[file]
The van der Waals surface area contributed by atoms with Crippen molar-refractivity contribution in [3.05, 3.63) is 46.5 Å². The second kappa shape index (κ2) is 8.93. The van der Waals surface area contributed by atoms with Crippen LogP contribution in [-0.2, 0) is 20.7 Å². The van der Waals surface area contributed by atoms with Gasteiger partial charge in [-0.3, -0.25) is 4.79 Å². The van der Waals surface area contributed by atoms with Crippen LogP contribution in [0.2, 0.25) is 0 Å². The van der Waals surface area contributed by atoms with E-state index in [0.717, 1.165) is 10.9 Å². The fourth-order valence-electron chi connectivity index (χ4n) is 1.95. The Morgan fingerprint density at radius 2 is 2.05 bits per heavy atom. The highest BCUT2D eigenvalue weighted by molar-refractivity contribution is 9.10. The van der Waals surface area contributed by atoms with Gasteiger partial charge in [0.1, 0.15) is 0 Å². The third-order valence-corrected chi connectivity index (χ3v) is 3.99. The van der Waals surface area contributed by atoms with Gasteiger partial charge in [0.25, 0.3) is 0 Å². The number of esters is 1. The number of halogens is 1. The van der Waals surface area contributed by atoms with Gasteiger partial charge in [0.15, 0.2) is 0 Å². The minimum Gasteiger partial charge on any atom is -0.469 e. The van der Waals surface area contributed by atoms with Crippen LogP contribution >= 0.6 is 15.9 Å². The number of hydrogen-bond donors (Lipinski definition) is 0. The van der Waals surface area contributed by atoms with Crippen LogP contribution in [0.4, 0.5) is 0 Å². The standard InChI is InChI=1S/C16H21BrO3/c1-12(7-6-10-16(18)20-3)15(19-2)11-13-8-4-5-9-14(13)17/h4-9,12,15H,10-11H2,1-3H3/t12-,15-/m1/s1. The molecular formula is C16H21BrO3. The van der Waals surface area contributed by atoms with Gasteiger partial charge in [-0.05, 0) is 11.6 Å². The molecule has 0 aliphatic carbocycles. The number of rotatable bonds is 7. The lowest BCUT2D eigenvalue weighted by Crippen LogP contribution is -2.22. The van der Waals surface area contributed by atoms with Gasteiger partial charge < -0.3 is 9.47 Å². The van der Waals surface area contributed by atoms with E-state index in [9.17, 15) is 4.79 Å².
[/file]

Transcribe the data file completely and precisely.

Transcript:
The van der Waals surface area contributed by atoms with Crippen molar-refractivity contribution in [3.05, 3.63) is 46.5 Å². The second kappa shape index (κ2) is 8.93. The van der Waals surface area contributed by atoms with Crippen LogP contribution in [-0.2, 0) is 20.7 Å². The van der Waals surface area contributed by atoms with Gasteiger partial charge in [-0.3, -0.25) is 4.79 Å². The van der Waals surface area contributed by atoms with Crippen LogP contribution in [0.2, 0.25) is 0 Å². The van der Waals surface area contributed by atoms with E-state index in [0.717, 1.165) is 10.9 Å². The fourth-order valence-electron chi connectivity index (χ4n) is 1.95. The Morgan fingerprint density at radius 2 is 2.05 bits per heavy atom. The highest BCUT2D eigenvalue weighted by molar-refractivity contribution is 9.10. The van der Waals surface area contributed by atoms with Gasteiger partial charge in [0.1, 0.15) is 0 Å². The third-order valence-corrected chi connectivity index (χ3v) is 3.99. The van der Waals surface area contributed by atoms with Gasteiger partial charge in [0.25, 0.3) is 0 Å². The number of esters is 1. The number of halogens is 1. The van der Waals surface area contributed by atoms with Gasteiger partial charge in [0.15, 0.2) is 0 Å². The minimum Gasteiger partial charge on any atom is -0.469 e. The van der Waals surface area contributed by atoms with Crippen LogP contribution >= 0.6 is 15.9 Å². The number of hydrogen-bond donors (Lipinski definition) is 0. The van der Waals surface area contributed by atoms with Crippen LogP contribution in [0.4, 0.5) is 0 Å². The standard InChI is InChI=1S/C16H21BrO3/c1-12(7-6-10-16(18)20-3)15(19-2)11-13-8-4-5-9-14(13)17/h4-9,12,15H,10-11H2,1-3H3/t12-,15-/m1/s1. The molecular formula is C16H21BrO3. The van der Waals surface area contributed by atoms with Gasteiger partial charge in [-0.05, 0) is 11.6 Å². The molecule has 0 aliphatic carbocycles. The number of rotatable bonds is 7. The lowest BCUT2D eigenvalue weighted by Crippen LogP contribution is -2.22. The van der Waals surface area contributed by atoms with Gasteiger partial charge < -0.3 is 9.47 Å². The van der Waals surface area contributed by atoms with E-state index in [9.17, 15) is 4.79 Å².